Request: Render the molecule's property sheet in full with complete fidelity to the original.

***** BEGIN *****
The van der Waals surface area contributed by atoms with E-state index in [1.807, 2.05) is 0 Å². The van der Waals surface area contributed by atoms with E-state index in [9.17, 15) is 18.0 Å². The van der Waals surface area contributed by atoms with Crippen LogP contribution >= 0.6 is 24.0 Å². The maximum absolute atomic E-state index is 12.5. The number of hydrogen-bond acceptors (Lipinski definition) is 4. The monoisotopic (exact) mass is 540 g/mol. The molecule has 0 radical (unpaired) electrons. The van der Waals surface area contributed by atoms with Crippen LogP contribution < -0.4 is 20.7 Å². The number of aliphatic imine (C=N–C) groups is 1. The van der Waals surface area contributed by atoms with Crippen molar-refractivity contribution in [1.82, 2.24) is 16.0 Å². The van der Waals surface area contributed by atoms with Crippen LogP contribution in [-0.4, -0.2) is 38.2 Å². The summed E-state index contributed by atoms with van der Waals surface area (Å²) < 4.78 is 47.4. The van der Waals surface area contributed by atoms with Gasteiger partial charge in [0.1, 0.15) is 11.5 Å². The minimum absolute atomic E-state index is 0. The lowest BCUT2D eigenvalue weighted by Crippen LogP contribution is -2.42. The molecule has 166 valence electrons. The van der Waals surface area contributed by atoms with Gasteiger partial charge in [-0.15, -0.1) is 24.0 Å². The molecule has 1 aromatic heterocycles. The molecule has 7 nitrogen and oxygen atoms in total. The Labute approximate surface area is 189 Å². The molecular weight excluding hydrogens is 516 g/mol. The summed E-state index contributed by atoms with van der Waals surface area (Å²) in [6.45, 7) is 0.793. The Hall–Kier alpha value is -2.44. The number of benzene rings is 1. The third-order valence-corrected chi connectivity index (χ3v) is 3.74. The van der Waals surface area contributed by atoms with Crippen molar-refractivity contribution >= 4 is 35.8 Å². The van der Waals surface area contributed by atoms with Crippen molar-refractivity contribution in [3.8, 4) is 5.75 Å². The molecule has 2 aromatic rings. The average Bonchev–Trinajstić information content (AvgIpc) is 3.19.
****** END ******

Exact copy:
The van der Waals surface area contributed by atoms with E-state index in [1.807, 2.05) is 0 Å². The van der Waals surface area contributed by atoms with E-state index in [9.17, 15) is 18.0 Å². The van der Waals surface area contributed by atoms with Crippen LogP contribution >= 0.6 is 24.0 Å². The maximum absolute atomic E-state index is 12.5. The number of hydrogen-bond acceptors (Lipinski definition) is 4. The monoisotopic (exact) mass is 540 g/mol. The molecule has 0 radical (unpaired) electrons. The van der Waals surface area contributed by atoms with Crippen LogP contribution < -0.4 is 20.7 Å². The number of aliphatic imine (C=N–C) groups is 1. The van der Waals surface area contributed by atoms with Crippen molar-refractivity contribution in [1.82, 2.24) is 16.0 Å². The van der Waals surface area contributed by atoms with Crippen LogP contribution in [-0.4, -0.2) is 38.2 Å². The summed E-state index contributed by atoms with van der Waals surface area (Å²) < 4.78 is 47.4. The van der Waals surface area contributed by atoms with Gasteiger partial charge in [0.1, 0.15) is 11.5 Å². The minimum absolute atomic E-state index is 0. The lowest BCUT2D eigenvalue weighted by Crippen LogP contribution is -2.42. The molecule has 166 valence electrons. The van der Waals surface area contributed by atoms with Gasteiger partial charge in [-0.15, -0.1) is 24.0 Å². The molecule has 1 aromatic heterocycles. The molecule has 7 nitrogen and oxygen atoms in total. The Labute approximate surface area is 189 Å². The molecular weight excluding hydrogens is 516 g/mol. The summed E-state index contributed by atoms with van der Waals surface area (Å²) in [6.45, 7) is 0.793. The Hall–Kier alpha value is -2.44. The number of benzene rings is 1. The third-order valence-corrected chi connectivity index (χ3v) is 3.74. The van der Waals surface area contributed by atoms with Crippen molar-refractivity contribution >= 4 is 35.8 Å². The van der Waals surface area contributed by atoms with Crippen molar-refractivity contribution in [3.8, 4) is 5.75 Å². The molecule has 2 aromatic rings. The average Bonchev–Trinajstić information content (AvgIpc) is 3.19.